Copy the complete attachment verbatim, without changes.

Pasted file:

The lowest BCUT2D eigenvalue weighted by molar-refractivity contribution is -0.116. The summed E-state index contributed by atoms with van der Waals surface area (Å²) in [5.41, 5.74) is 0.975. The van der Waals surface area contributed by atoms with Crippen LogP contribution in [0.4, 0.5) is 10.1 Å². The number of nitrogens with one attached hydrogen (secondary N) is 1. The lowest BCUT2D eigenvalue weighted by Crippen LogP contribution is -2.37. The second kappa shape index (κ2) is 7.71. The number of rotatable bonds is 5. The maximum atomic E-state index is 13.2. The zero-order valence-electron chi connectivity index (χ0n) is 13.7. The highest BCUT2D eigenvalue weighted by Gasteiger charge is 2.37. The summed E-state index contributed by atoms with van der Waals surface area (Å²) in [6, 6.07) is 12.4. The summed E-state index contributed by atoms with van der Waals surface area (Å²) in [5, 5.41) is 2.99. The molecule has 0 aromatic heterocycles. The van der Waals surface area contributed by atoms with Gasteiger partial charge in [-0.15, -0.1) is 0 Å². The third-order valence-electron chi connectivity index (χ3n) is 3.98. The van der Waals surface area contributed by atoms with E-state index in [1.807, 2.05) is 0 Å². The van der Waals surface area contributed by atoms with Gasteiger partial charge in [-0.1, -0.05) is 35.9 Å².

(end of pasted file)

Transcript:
The lowest BCUT2D eigenvalue weighted by molar-refractivity contribution is -0.116. The summed E-state index contributed by atoms with van der Waals surface area (Å²) in [5.41, 5.74) is 0.975. The van der Waals surface area contributed by atoms with Crippen LogP contribution in [0.4, 0.5) is 10.1 Å². The number of nitrogens with one attached hydrogen (secondary N) is 1. The lowest BCUT2D eigenvalue weighted by Crippen LogP contribution is -2.37. The second kappa shape index (κ2) is 7.71. The number of rotatable bonds is 5. The maximum atomic E-state index is 13.2. The zero-order valence-electron chi connectivity index (χ0n) is 13.7. The highest BCUT2D eigenvalue weighted by Gasteiger charge is 2.37. The summed E-state index contributed by atoms with van der Waals surface area (Å²) in [6, 6.07) is 12.4. The summed E-state index contributed by atoms with van der Waals surface area (Å²) in [5, 5.41) is 2.99. The molecule has 0 aromatic heterocycles. The van der Waals surface area contributed by atoms with Gasteiger partial charge in [-0.15, -0.1) is 0 Å². The third-order valence-electron chi connectivity index (χ3n) is 3.98. The van der Waals surface area contributed by atoms with E-state index in [1.807, 2.05) is 0 Å². The van der Waals surface area contributed by atoms with Gasteiger partial charge in [-0.1, -0.05) is 35.9 Å².